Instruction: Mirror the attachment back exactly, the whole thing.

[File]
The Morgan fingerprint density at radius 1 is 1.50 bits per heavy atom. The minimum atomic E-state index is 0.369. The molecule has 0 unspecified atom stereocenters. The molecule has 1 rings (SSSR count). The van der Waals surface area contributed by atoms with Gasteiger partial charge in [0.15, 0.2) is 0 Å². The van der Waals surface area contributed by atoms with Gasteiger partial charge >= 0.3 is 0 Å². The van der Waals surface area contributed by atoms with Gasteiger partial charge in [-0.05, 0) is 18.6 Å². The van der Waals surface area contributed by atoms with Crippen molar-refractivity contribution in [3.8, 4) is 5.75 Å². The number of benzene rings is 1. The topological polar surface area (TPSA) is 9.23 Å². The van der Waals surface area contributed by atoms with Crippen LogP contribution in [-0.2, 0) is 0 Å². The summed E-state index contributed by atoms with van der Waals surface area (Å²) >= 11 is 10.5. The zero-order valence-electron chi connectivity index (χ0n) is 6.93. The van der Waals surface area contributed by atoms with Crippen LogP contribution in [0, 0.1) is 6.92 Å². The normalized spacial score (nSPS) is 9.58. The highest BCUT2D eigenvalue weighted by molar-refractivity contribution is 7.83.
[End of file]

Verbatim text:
The Morgan fingerprint density at radius 1 is 1.50 bits per heavy atom. The minimum atomic E-state index is 0.369. The molecule has 0 unspecified atom stereocenters. The molecule has 1 rings (SSSR count). The van der Waals surface area contributed by atoms with Gasteiger partial charge in [0.15, 0.2) is 0 Å². The van der Waals surface area contributed by atoms with Gasteiger partial charge >= 0.3 is 0 Å². The van der Waals surface area contributed by atoms with Gasteiger partial charge in [-0.05, 0) is 18.6 Å². The van der Waals surface area contributed by atoms with Crippen molar-refractivity contribution in [3.8, 4) is 5.75 Å². The number of benzene rings is 1. The topological polar surface area (TPSA) is 9.23 Å². The van der Waals surface area contributed by atoms with Crippen LogP contribution in [-0.2, 0) is 0 Å². The summed E-state index contributed by atoms with van der Waals surface area (Å²) >= 11 is 10.5. The zero-order valence-electron chi connectivity index (χ0n) is 6.93. The van der Waals surface area contributed by atoms with Crippen LogP contribution in [0, 0.1) is 6.92 Å². The normalized spacial score (nSPS) is 9.58. The highest BCUT2D eigenvalue weighted by molar-refractivity contribution is 7.83.